People similarly have a natural tendency to recall and interpret information in a manner that confirms their beliefs. Research shows a general tendency to overweight positive or confirmatory evidence and underweight negative or disconfirmatory evidence. In criminal cases, this tendency means that investigators and prosecutors are likely to ignore or minimize dis-confirming evidence—deeming the evidence irrele­vant or the witness unreliable—while overrelying on confirming evidence—interpreting ambiguous data as inculpatory and judging incriminating witnesses and information as highly relevant and reliable.

Compounding these tendencies are phenomena such as belief persistence, also known as belief perse­verance. Research shows that people are naturally dis­inclined to relinquish initial conclusions or beliefs, even when the bases for those initial beliefs are under­mined. For example, once convinced of guilt in part because of an initial assessment that crime scene hairs bore microscopic physical characteristics that “matched” a suspect’s, investigators or prosecutors in numerous cases have persisted in their belief of guilt even after new DNA testing has proven conclusively that the hairs did not come from the defendant.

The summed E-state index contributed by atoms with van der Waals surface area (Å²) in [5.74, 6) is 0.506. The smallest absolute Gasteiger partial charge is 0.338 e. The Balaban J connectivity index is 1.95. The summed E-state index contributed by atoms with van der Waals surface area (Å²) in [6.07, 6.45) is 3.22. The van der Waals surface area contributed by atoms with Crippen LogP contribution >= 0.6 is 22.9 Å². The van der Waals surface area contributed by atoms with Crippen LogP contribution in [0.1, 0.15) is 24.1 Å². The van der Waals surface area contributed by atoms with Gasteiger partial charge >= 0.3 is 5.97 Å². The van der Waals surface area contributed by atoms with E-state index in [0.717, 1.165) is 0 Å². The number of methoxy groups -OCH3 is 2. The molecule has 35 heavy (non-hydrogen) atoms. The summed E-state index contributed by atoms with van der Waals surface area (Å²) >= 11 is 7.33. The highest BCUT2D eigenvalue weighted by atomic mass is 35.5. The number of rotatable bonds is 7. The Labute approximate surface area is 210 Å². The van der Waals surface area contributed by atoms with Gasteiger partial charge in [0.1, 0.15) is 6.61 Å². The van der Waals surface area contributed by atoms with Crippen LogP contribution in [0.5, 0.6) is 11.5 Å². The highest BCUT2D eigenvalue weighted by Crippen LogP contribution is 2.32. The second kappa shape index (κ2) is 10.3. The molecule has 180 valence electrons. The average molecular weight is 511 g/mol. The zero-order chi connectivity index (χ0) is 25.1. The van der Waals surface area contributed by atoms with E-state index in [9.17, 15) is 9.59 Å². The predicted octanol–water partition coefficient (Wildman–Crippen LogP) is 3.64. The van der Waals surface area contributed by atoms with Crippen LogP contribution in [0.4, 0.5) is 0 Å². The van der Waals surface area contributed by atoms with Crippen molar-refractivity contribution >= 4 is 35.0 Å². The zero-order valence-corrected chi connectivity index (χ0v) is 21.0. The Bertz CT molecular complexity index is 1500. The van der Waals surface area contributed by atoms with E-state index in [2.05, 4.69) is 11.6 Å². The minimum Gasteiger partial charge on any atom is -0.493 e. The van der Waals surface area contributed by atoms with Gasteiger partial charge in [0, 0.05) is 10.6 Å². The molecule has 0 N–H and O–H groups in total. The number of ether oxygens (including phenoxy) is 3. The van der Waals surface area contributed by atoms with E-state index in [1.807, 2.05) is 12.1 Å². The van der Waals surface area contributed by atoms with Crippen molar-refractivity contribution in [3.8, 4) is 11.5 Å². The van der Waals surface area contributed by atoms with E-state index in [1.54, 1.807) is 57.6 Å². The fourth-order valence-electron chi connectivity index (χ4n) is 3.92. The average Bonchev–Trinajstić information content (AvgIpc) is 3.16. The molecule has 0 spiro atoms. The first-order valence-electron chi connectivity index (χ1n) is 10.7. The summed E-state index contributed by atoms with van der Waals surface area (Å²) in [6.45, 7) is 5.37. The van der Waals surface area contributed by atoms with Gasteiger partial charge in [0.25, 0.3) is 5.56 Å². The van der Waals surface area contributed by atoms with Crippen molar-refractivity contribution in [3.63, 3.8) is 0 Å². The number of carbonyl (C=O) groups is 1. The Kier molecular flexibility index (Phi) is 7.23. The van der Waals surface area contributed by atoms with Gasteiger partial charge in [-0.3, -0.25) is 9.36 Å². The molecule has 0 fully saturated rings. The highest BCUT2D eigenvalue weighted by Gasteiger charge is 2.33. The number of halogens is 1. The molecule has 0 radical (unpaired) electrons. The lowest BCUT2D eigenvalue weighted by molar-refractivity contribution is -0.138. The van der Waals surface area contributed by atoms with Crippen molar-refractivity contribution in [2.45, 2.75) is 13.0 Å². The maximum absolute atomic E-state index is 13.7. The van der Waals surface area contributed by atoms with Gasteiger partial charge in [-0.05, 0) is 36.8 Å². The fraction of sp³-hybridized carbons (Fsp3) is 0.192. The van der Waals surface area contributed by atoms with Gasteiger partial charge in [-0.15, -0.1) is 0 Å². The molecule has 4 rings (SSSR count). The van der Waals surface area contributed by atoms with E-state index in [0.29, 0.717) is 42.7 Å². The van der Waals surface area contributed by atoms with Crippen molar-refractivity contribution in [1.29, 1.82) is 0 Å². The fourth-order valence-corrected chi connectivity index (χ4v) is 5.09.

Such tunnel vision is also reinforced by other cog­nitive biases, such as hindsight bias, or the “knew-it-all-along effect.” Hindsight bias refers to the tendency that people have to use information obtained after an event to conclude that the eventual outcome was inevitable or more predictable than it actually was. With knowledge of an outcome, people’s memories tend to elaborate or emphasize evidence that was con­sistent with the outcome and minimize or discount evi­dence that was inconsistent.

In criminal cases, once the police, prosecutors, and courts conclude that an individual is guilty, hindsight bias would suggest that the suspect was an obvious and inevitable suspect from the beginning. In hind­sight, evidence against that individual is enhanced. That hindsight assessment in turn reinforces the com­mitment to focus on that person as the culprit.

Similarly, hindsight bias can affect a witness’s assessment of or confidence in his or her identification of a suspect. For example, if an eyewitness had a fleet­ing glimpse of a perpetrator, that witness likely had a poor image or memory of the perpetrator. But if the witness subsequently viewed clear images of the sus­pect in a photo spread or live-person lineup and attempted an identification, the witness might replace the poor memory of the perpetrator from the crime with the clear image of the suspect from the photo spread or lineup. Although the identification might be wrong (given that the witness actually had a poor view and memory of the suspect), the witness might in hindsight draw on the clear image from the photo spread or lineup to conclude confidently that he or she had a good view and memory of the suspect and made an accurate identification, especially if the witness received any confirming feedback after making the identification.